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A page from Every Three Weekly, a satirical publication on the U-M campus

Safe Satire

Before mgoblog, Brian Cook founded the Every Three Weekly

by Patrick Dunn

Published in December, 2015

In 1999, three years after The Onion first put its satirical content online, Cook decided he wanted to replicate the publication's smart-aleck approach to news on the U-M campus. Cook is now best known for the sharp-edged, but the E3W is his longest-lived brainchild.

While pursuing his bachelor's in computer engineering, Cook had been involved in a sketch comedy troupe organized by the University Activities Center, a student-run and university-sponsored organization that facilitates a variety of programming. Cook and some fellow company members had an itch to form a new project and found a perfect opportunity in a UAC-sponsored newspaper that Cook says "nobody really wanted to do anymore." "It had been published like once or twice the previous year," he says. "We knew there was an opportunity to get that money applied to the Every Three Weekly, so we just started writing stuff over the summer."

The Every Three Weekly, named in a jokey nod to the Michigan Daily, appeared that fall. Cook and friends Amol Parulekar and Sunil Sawani were credited as "lead writers/editors" on a variety of satirical news stories ranging from campus affairs to national politics. Though all have long since moved on, sixteen years later the publication is still going strong both online and in print. UAC funds a print run of about 8,000 copies, which the all-volunteer student staff distributes on the Diag and to newspaper racks across campus. "All of us have had people come up to us when we're wearing our Every Three Weekly T-shirts and say that they love us," says current co-editor-in-chief Sam Spero. "When we're handing out papers in the Diag, people come running."

Over the years the paper has occasionally raised eyebrows among university administrators. Cook recalls an article he wrote following U-M student Courtney Cantor's fatal fall from a sixth-floor dorm window in 1998. Although Cantor's blood alcohol content was below the legal limit, her autopsy revealed traces of the date-rape drug GHB

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in her blood. Her father, Detroit News columnist George Cantor, subsequently sued the fraternity where she'd partied the previous night as well as the university, calling for safer residences and more alcohol awareness efforts on campus.

"I'm nineteen, and I have no filter, and I write an article that is titled '[George] Cantor sues lettuce, Diet Coke,' the premise of which was that it made [Courtney Cantor] thin enough to get out the window," Cook recalls. He pauses and laughs. "And that didn't go over as well as I'd hoped." Cook says a "tense meeting" with a UAC representative resulted but adds, "I don't know what they could have done, because we had already printed it, and we already put it out there," he says. "It was kind of a 'don't do this again' kind of thing."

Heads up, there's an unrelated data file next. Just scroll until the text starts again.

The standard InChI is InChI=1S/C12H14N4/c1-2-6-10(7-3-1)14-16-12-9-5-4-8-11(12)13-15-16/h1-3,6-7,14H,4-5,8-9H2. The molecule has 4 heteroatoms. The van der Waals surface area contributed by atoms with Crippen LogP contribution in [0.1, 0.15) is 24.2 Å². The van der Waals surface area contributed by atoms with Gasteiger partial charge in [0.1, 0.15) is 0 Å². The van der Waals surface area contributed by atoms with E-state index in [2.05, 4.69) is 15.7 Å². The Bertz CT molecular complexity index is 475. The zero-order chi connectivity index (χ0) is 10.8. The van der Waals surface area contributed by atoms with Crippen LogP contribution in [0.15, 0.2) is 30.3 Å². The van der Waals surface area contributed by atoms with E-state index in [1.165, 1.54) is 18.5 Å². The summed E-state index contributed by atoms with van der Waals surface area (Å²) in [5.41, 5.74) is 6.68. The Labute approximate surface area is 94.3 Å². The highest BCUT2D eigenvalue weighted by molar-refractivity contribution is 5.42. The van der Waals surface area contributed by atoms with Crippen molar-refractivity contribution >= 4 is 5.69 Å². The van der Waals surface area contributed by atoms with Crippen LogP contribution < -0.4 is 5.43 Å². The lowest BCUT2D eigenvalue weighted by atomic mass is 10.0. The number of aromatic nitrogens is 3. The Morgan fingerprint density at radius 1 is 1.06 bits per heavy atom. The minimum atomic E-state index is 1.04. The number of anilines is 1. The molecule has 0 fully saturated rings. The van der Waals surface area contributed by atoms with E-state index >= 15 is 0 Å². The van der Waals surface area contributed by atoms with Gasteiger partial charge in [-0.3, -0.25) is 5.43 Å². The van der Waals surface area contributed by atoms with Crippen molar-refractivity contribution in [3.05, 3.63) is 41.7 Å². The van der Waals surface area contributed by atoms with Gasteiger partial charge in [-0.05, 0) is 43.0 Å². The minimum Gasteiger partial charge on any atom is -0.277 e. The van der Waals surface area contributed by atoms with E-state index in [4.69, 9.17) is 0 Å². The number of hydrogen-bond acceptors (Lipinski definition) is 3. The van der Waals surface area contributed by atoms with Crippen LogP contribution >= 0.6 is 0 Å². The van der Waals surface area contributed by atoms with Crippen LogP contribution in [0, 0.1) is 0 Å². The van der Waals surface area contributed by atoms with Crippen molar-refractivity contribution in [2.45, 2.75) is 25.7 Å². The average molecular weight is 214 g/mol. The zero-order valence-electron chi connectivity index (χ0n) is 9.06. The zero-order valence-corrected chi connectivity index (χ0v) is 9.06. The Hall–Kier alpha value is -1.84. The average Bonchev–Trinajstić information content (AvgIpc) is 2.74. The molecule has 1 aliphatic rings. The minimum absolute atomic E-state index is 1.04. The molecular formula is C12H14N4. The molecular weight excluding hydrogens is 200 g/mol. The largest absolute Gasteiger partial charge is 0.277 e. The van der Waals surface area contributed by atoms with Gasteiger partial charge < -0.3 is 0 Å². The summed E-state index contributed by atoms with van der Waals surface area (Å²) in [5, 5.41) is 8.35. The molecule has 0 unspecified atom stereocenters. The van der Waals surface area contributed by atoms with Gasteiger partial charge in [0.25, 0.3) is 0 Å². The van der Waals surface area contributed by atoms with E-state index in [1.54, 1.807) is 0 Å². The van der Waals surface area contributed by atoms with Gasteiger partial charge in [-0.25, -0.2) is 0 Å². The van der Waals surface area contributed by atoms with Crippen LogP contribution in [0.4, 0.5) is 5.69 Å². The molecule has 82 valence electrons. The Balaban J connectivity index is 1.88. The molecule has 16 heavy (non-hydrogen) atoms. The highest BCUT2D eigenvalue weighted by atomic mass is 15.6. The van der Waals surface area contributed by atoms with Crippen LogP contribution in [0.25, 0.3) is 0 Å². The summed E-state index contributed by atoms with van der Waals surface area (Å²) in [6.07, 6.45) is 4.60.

Other former E3W staffers recall a smattering of clashes over content through the years. Most of these stories end with the university either backing down from a threat or just holding the sort of meeting Cook had after the Cantor incident. Legal precedent would likely be on the E3W's side in any of these cases, as the Supreme Court and others have repeatedly ruled in favor of students' First Amendment rights in campus-funded publications.

Bryan Kelly, who served as the E3W's editor in 2007 (and cracks that he's since "participated in a satirical run" for mayor of Ann Arbor), received perhaps the biggest rebuke from the university after the paper ran a story mocking another UAC organization. Kelly can't recall the specifics but says "it just implied something about how, for a certain type of person, you need to throw money at them to get them to hang out." In response, Kelly says UAC pulled the plug on a "bad movie night" the E3W was hosting at the time. "I felt it was [saying], 'Don't make fun of other UAC organizations,' because that struck them as dysfunctional, I guess," Kelly says.

Kelly calls that punishment "self-inflicted" and praises the U's handling of the E3W. "I thought they were very tolerant," he says. "The fact that they fund that paper, I think, is pretty big in the University of Michigan. I don't get the impression that they're very open to other views in other avenues. But the fact that they can continue to fund a paper that basically lampoons every idea held dear by the institution is a good thing."

In recent years, though, the E3W's content has gotten tamer. Karla Talley, its university staff adviser, emails that the publication has "not received pushback or criticism" during her two years on the job--something she credits to "E3W writers and editors paying attention to and respecting sensitive campus and community climate issues."

Co-editor in chief Marie Michels says she and Spero met with Talley once at the beginning and once at the end of the last academic year and were otherwise left to their own devices. "I think Michigan has been pretty good to us," Spero says. "I have a couple other friends who go to other universities and write for satirical publications that aren't funded by the university, so I think we're pretty lucky."

These days, the E3W's campus-related content is mostly generic dorm-life humor, with headlines like "Friend Announces Plan To Remain Sober, Judgmental Tonight" and "Professors Prepare For Students' Fresh Minds, Half-Assed Excuses."     (end of article)

[Originally published in December, 2015.]


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